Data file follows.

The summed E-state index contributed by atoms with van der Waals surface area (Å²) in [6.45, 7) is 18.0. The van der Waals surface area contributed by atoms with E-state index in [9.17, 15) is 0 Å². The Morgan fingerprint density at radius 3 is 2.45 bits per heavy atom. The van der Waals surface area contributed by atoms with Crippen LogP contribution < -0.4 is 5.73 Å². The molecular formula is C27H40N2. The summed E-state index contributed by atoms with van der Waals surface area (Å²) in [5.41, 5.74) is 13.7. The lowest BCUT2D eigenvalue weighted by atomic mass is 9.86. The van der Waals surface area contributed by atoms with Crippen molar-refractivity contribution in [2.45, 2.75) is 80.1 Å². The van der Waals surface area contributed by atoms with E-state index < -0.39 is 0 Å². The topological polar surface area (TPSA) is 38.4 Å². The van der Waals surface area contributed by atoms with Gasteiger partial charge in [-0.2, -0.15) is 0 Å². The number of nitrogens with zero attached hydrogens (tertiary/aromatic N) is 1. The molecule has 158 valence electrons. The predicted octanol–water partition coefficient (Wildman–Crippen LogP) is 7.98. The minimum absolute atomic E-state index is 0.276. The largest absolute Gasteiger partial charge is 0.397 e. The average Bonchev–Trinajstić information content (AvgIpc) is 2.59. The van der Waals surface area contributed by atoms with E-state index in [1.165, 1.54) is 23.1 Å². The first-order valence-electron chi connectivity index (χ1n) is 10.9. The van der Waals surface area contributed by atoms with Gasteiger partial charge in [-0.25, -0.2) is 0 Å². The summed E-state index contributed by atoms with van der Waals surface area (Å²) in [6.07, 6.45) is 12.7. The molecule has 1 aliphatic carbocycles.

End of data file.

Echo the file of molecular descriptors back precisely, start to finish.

The summed E-state index contributed by atoms with van der Waals surface area (Å²) in [6.45, 7) is 18.0. The van der Waals surface area contributed by atoms with E-state index in [9.17, 15) is 0 Å². The Morgan fingerprint density at radius 3 is 2.45 bits per heavy atom. The van der Waals surface area contributed by atoms with Crippen LogP contribution < -0.4 is 5.73 Å². The molecular formula is C27H40N2. The summed E-state index contributed by atoms with van der Waals surface area (Å²) in [5.41, 5.74) is 13.7. The lowest BCUT2D eigenvalue weighted by atomic mass is 9.86. The van der Waals surface area contributed by atoms with Crippen molar-refractivity contribution in [2.45, 2.75) is 80.1 Å². The van der Waals surface area contributed by atoms with E-state index < -0.39 is 0 Å². The topological polar surface area (TPSA) is 38.4 Å². The van der Waals surface area contributed by atoms with Gasteiger partial charge in [-0.2, -0.15) is 0 Å². The number of nitrogens with zero attached hydrogens (tertiary/aromatic N) is 1. The molecule has 158 valence electrons. The predicted octanol–water partition coefficient (Wildman–Crippen LogP) is 7.98. The minimum absolute atomic E-state index is 0.276. The largest absolute Gasteiger partial charge is 0.397 e. The average Bonchev–Trinajstić information content (AvgIpc) is 2.59. The van der Waals surface area contributed by atoms with E-state index in [1.165, 1.54) is 23.1 Å². The first-order valence-electron chi connectivity index (χ1n) is 10.9. The van der Waals surface area contributed by atoms with Gasteiger partial charge in [-0.25, -0.2) is 0 Å². The summed E-state index contributed by atoms with van der Waals surface area (Å²) in [6.07, 6.45) is 12.7. The molecule has 1 aliphatic carbocycles.